The Russell Group Universities, founded in 1994, are a collection of leading universities in the UK. Currently, there are 24 institutions that make up the group, all of which can be found amongst the top UK university rankings, as well as some global league tables. Similar to the Ivy League in the USA, the Russell Group has become somewhat of a sign of excellence in higher education. Though, aside from being a symbol of academic prestige, the Russell Group has a set of stated objectives, such as leading research in the United Kingdom, as well as promoting excellence in teaching standards.
But why does all of this matter, and does it really make a difference to your day to day life as a student, whether you choose to attend one of these institutions or choose to study elsewhere? In this post, we’re exploring some of these ideas, as well as what league tables really tell you, and how your career prospects may or may not be affected if you choose to study elsewhere.
Who are the Russell Group universities?
● University of Birmingham
● University of Bristol
● University of Cambridge
● Cardiff University
● Durham University
● University of Edinburgh
● University of Exeter
● University of Glasgow
● Imperial College London
● King’s College London
● University of Leeds
● University of Liverpool
● London School of Economics & Political Science
● University of Manchester
● Newcastle University
● University of Nottingham
● University of Oxford
● Queen Mary, University of London
● Queen’s University Belfast
● University of Sheffield
● University of Southampton
● University College London
● University of Warwick
● University of York
What do League Tables really tell you?
Typically, a great deal of importance is placed on university league tables. The reason for this is because, yes, to a certain extent, they do carry weight. Generally speaking, league tables will outline levels of student satisfaction, student to staff ratio, graduate prospects, and entry grades. Although this can be a great source of snapshot information, just because a certain university isn’t at the top of a league table, doesn’t mean it isn’t right for you. In fact, you may find that some of the Russell Group universities themselves aren’t even within the top 10 – so getting too caught up in names and rankings is futile. As well, league tables don’t always show the full story. In many cases, they can even conceal pockets of excellence at course level. Ultimately, when it comes to narrowing down your choices, your decision should be determined by your own personal priorities.
Will it make much difference?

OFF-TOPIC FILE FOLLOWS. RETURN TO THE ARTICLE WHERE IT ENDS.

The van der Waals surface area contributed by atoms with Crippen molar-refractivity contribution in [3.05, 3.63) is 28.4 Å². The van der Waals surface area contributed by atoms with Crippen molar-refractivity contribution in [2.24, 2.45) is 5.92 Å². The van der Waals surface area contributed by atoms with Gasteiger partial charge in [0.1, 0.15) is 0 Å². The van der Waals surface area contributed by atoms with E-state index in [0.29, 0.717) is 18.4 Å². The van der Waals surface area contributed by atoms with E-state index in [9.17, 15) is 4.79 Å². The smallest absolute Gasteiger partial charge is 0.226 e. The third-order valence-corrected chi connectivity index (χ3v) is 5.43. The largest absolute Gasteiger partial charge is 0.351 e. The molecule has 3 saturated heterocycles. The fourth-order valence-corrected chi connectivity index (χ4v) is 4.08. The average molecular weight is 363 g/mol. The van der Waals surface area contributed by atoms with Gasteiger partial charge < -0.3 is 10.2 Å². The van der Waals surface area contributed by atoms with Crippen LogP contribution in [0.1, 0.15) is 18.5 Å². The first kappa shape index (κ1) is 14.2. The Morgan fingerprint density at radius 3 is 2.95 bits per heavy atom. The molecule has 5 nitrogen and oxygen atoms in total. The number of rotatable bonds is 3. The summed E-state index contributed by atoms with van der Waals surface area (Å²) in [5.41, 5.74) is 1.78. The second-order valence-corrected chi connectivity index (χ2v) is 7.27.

Generally speaking, Russell Group institutions will have a very high standard of teaching, with many tutors working at the cutting edge of research and passing on their expertise to students. As well, they boast a high standard of research and student facilities. You’ll also often find that student satisfaction levels are higher than average, and drop-out rates are considerably low. Though, that said, as an undergraduate, whether you choose to study at a Russell Group university or elsewhere won’t have much of a direct impact on your studies or day to day life at university.
Are you more likely to have better career prospects?
Many Russell Group universities boast great reputations for their graduates bagging high-paying jobs. Of course, when it comes to applying for graduate jobs, although your grades, experience and your interview will be amongst the deciding factors whether you’re the ideal candidate for the role. That being said, a degree from a Russell Group institution can really work in your favour, too.
Although top-class honours degrees obtained from Russell Group universities are renowned for opening up doors into competitive, high-paying career sectors, that’s certainly not to say that excellent opportunities can’t be hunted out regardless of what university you go to.
What if you want to go elsewhere?
Choosing not to study at a Russell Group university, for whatever reason, certainly doesn’t mean that you won’t come out of university without a good degree. In fact, there are a number of great institutions throughout the UK that are not part of the Russell Group, but are still frequently ranked within the top 10 in major league tables, such as St Andrews and the Lancaster University.
As mentioned before, when it comes to choosing a university, your decision should ultimately be influenced by what you deem to be your own personal priorities, such as the course and subject you want to study, distance from home, accommodation, and whatever other various aspects that might be important to you. At the end of the day, rankings and reputation are important to a certain extent, but they aren’t the be all and end all. You need to choose what is best for you.